In Connecticut, judges divide marital property based on what is fair. Splitting up airline miles or rewards points, though, presents unique challenges. So, who gets the reward points after a divorce? The answer probably depends on a few factors. 

How should we handle debt during our divorce?

If you and your spouse in Connecticut have made the difficult decision to end your marriage, you will now face the challenge of figuring out how to split up your assets and move forward with two single lives. A lot of attention is given to property division settlements and, while that is understandable, it is important for you to remember that it is not just your assets that need to be addressed but also your debts.

You may find it tempting to just let your divorce decree outline all responsibilities regarding which one of you will be required to pay which debt. However, Money Management cautions against this approach as it leaves you vulnerable down the road. The big thing you need to know is that a creditor does not pay attention to your divorce, only to the names on a credit account. As long as both names remain on an account, both people will be responsible for the debt in the eyes of the creditor. 

How postsecondary education expenses relate to child support

It goes without saying that, as a Connecticut parent, you want what is best for your child. At Reich & Truax, PLLC, we know that that includes a postsecondary education well suited to your child's interests and abilities. As you prepare for divorce proceedings, however, you probably wonder if your child support order will include a provision requiring you to pay for expenses related to your child's postsecondary education. As is often the case with questions related to divorce, the answer depends on several different factors. 

It is certainly possible for a child support order to include provisions for postsecondary education expenses. However, the law limits the amount that the court can order you to pay. It must not exceed the amount it would require for your child to attend the University of Connecticut, including board and room costs as well as in-state tuition. The law applies regardless of what school your child ultimately decides to attend. If costs for your child to go to a different postsecondary institution exceed those required to attend UCONN, you have the option of working out a plan to defray those costs in a privately contracted separation agreement. 

How can I cope with my divorce emotionally?

Along with the practical consequences of divorce, dealing with the emotional fallout can be just as overwhelming. In this case, knowing how to deal with stress and other negative emotions is invaluable, especially for contentious divorces. Live About offers the following tips in this case, which can help you bounce back emotionally after your marriage has been dissolved.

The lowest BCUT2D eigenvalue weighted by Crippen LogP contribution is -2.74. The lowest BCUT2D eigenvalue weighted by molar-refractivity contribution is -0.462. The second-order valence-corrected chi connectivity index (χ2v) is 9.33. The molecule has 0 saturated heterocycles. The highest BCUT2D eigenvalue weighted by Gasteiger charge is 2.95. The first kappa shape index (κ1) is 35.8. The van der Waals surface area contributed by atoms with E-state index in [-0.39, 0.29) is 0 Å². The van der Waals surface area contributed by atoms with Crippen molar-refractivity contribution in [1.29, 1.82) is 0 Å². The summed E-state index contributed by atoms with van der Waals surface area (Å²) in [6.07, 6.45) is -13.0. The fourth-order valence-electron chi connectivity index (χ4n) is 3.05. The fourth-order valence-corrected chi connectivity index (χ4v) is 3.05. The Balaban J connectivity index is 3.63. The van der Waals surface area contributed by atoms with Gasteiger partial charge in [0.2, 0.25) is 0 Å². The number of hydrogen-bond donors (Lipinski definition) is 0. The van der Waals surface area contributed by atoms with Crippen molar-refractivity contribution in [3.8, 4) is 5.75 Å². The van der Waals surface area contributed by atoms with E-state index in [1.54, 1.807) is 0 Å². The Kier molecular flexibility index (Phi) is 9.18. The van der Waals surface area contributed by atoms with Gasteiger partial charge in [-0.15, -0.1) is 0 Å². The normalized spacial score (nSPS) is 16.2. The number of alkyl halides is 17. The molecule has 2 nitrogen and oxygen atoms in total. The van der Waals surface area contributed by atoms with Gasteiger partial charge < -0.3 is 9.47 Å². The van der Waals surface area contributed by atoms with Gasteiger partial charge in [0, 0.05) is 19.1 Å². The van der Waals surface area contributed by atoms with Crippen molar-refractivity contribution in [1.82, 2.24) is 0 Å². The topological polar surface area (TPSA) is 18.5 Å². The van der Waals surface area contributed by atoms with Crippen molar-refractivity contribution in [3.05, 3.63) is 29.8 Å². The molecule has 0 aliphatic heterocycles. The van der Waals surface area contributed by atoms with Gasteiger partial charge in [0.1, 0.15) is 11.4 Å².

Do things you love

4 Key Concepts That Could Help Preserve an Art Collection

Most assets are simple to split up in a divorce. Securities, bank accounts and even some real estate holdings liquidate and divide in a relatively straightforward way. Of course, not everything fits the mold. Artworks in particular rank as some of the most complicated assets.

Here are some insights into how divorcing couples tend to divide complex, high-value assets in Connecticut and New York. These guidelines should be useful for anyone who holds significant value in unique articles of any kind, especially original works of art.

What are the two different types of surrogacy arrangements?

As a prospective parent considering alternative reproduction in Connecticut, you may have heard different and confusing terms such as "surrogate" and "gestational carrier." Despite their often interchangeable use, there is a subtle difference between the two that represents a separate surrogacy arrangement.

According to Very Well Family, there are two different types of surrogacy arrangements: traditional surrogacy and gestational surrogacy. With the advent of in vitro fertilization, gestational surrogacy is now the most common arrangement made. A gestational surrogate has no biological relationship to the child that she carries for the intended parents. Rather, fertility specialists use IVF to create one or more embryos, usually with one or both of the intended parents' reproductive cells, and transfer one or more of these embryos into the gestational surrogate's uterus. The term "gestational carrier" sometimes applies to these surrogates to emphasize the fact that they are not biological parents to the babies they carry.